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Be afraid of cape-covered wines. Instead, head straight for these monster reds

カテゴリ: Food and Wines Articles - Thursday, 29 10月 2015


I gleaned a lesson upon sampling a few products from a Halloween-themed liquor-store display recently. If there is a jack-o’- lantern or zombie on the label or your wine bottle is dressed in a Dracula cape, be afraid.

Among the spooky novelties rolled out this season is a wine called La Cuvée Mythique Halloween Edition, a red carignan-grenache-syrah blend from a large co-operative in southern France. It’s got an orange label and is draped in a black cloak tied to the bottle’s neck. Price: $15.95 in Ontario and $18 in Quebec. Quality: not worth the price.

La Cuvée Mythique joins many other drinks positioned by retailers for All Hallows revelry – a way to put more “boo” in booze. Some are compelling, such as most craft-brewed pumpkin-spiced beers, Dan Aykroyd’s Crystal Head vodka in a transparent, skull-shaped bottle ($54.95 in Ontario, down from $59.95 till Nov. 8), and the superb Kah Blanco tequila from Mexico ($85.99 in B.C., $95 in Manitoba), also in a skull-shaped bottle that – like Aykroyd’s vodka – pays homage to Day of the Dead ceremonies across Latin America. Some aren’t so marvellous unless you happen to possess a high tolerance for sweetened pumpkinflavoured spirits or wines with names like Vampire Cabernet Sauvignon, Zombie Zin or Skulls McLaren Vale Shiraz.

I’m not big on zombie labels, but at this time of year I do often like my reds on the dark side, so to speak – redolent of spices, smoke, tar, meat, coffee, licorice or earth. I think you’ll find at least one or two of those nuances in each of the wines below. Be not afraid: They’re made from purely grapes (with a small flavour contribution thanks to time spent in charred-oak barrels, of course). Think of the non-fruity characters as ghosts conjured up in the wine critic’s imagination. You believe in ghosts, don’t you?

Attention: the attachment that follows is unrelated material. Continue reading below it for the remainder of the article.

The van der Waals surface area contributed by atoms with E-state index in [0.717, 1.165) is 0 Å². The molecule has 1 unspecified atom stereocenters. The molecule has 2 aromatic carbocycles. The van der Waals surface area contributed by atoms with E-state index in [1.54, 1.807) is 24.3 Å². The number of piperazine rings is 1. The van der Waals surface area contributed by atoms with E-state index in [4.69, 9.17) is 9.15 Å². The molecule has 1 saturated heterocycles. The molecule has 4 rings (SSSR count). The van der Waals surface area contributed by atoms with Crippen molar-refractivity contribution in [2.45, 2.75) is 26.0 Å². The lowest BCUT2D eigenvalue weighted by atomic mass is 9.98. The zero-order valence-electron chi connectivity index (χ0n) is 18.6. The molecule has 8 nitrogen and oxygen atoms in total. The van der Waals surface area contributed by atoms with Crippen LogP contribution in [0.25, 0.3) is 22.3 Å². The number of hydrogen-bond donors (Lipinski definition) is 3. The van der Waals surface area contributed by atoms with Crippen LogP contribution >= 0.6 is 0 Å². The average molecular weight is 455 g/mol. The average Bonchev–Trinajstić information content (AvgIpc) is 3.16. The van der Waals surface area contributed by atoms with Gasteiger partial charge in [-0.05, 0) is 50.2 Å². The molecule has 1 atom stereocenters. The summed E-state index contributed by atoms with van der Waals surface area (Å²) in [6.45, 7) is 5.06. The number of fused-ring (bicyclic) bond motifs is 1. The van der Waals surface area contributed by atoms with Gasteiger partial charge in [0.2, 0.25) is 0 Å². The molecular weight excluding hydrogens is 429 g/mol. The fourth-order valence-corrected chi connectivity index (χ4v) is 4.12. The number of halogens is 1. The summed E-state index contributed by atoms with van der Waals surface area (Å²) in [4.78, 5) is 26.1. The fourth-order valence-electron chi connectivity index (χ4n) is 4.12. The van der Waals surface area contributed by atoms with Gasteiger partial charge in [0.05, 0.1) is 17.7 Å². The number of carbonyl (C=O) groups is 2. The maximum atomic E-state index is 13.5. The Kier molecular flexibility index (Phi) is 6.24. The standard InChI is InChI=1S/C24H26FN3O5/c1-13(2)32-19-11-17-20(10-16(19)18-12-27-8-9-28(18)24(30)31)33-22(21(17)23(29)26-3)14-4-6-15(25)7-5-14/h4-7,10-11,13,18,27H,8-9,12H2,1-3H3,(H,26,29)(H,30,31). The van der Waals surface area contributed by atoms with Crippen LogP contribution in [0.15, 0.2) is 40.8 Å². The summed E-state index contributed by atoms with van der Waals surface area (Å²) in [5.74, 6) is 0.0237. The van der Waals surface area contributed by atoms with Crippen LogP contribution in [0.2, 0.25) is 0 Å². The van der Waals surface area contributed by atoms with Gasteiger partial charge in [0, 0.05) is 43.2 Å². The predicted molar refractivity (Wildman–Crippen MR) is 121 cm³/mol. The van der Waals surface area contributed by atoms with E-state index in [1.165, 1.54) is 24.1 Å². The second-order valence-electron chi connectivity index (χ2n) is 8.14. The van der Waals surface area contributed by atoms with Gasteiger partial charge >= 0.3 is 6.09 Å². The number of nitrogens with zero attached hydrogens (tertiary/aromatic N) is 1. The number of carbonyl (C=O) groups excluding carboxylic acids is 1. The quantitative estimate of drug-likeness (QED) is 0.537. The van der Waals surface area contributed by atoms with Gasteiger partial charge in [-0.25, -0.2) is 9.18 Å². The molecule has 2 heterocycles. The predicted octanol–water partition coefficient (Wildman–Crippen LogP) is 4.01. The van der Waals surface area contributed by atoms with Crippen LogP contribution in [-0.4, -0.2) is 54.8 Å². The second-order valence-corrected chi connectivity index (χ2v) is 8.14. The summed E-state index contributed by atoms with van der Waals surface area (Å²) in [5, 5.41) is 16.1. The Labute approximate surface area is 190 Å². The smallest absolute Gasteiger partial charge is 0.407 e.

Ruffino Modus 2011 (Italy)

SCORE: 92 PRICE : $29.95

Chunky, chewy and smooth, Ruffino’s Modus is a compelling modern Tuscan blend of sangiovese, cabernet sauvignon and merlot. Generously oaked, it tastes like a trip to an Italian coffee bar (a.k.a. caffè), with enticing dark chocolate and toasty-creamy espresso-macchiato flavour along with a nuance of mint, supported by good weight and chewy tannins. Drink it now with steak or stews or let it improve for up to 10 years in the cellar. Various prices in Alberta, $36.99 in Saskatchewan, $29.95 in Quebec, $35.99 in Nova Scotia, $34.98 in Newfoundland.

Poggiotondo Brunello di Montalcino 2010 (Italy)

SCORE: 92 PRICE : $39.95

Medium-full-bodied, this is fine oldschool Brunello, with an intriguing, layered profile of dried cherry, raspberry, smoke, tar, horse hide and damp earth. It’s drinking well now – no need to cellar this baby. Try it with herb-crusted T-bone steak. Available in Ontario.

Alta Vista Atemporal 2011 (Argentina)

SCORE: 91 PRICE : $19.95

A monster red, the Atemporal 2011 weighs in at 15.5-per-cent alcohol and announces its concentration with a teeth-staining inky-purple hue. Blended from Malbec, cabernet sauvignon and petit verdot, it’s a deep well of savoury characters, suggesting grilled meat, smoke, tobacco, spices and melted rubber over a core of dense, dark berry fruit. Remarkably, despite the ripeness level that yielded such high alcohol, the wine manages to steer clear of cloying raisin-like notes. The tight tannic backbone helps keep things firm and dry. Perfect for grilled lamb chops – or tenderloin of Loch Ness Monster. Available at the above price in Ontario, $29.79 in Nova Scotia.